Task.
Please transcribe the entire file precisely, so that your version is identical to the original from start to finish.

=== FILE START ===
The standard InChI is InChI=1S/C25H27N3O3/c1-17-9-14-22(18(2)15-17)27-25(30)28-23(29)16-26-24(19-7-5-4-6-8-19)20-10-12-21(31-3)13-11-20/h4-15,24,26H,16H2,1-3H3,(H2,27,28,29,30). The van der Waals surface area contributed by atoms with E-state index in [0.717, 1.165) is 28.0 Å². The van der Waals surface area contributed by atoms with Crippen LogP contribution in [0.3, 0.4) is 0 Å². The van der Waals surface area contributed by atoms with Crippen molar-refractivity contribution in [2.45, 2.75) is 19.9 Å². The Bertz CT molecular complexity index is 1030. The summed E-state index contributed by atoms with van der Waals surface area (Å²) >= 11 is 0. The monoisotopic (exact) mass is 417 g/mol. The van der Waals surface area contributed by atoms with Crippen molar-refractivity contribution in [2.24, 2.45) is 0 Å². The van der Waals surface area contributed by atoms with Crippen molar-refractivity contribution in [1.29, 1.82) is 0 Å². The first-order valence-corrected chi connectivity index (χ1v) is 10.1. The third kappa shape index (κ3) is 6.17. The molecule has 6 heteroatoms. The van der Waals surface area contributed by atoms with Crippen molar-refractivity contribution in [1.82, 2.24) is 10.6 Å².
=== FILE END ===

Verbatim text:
The standard InChI is InChI=1S/C25H27N3O3/c1-17-9-14-22(18(2)15-17)27-25(30)28-23(29)16-26-24(19-7-5-4-6-8-19)20-10-12-21(31-3)13-11-20/h4-15,24,26H,16H2,1-3H3,(H2,27,28,29,30). The van der Waals surface area contributed by atoms with E-state index in [0.717, 1.165) is 28.0 Å². The van der Waals surface area contributed by atoms with Crippen LogP contribution in [0.3, 0.4) is 0 Å². The van der Waals surface area contributed by atoms with Crippen molar-refractivity contribution in [2.45, 2.75) is 19.9 Å². The Bertz CT molecular complexity index is 1030. The summed E-state index contributed by atoms with van der Waals surface area (Å²) >= 11 is 0. The monoisotopic (exact) mass is 417 g/mol. The van der Waals surface area contributed by atoms with Crippen molar-refractivity contribution in [2.24, 2.45) is 0 Å². The van der Waals surface area contributed by atoms with Crippen molar-refractivity contribution in [1.29, 1.82) is 0 Å². The first-order valence-corrected chi connectivity index (χ1v) is 10.1. The third kappa shape index (κ3) is 6.17. The molecule has 6 heteroatoms. The van der Waals surface area contributed by atoms with Crippen molar-refractivity contribution in [1.82, 2.24) is 10.6 Å².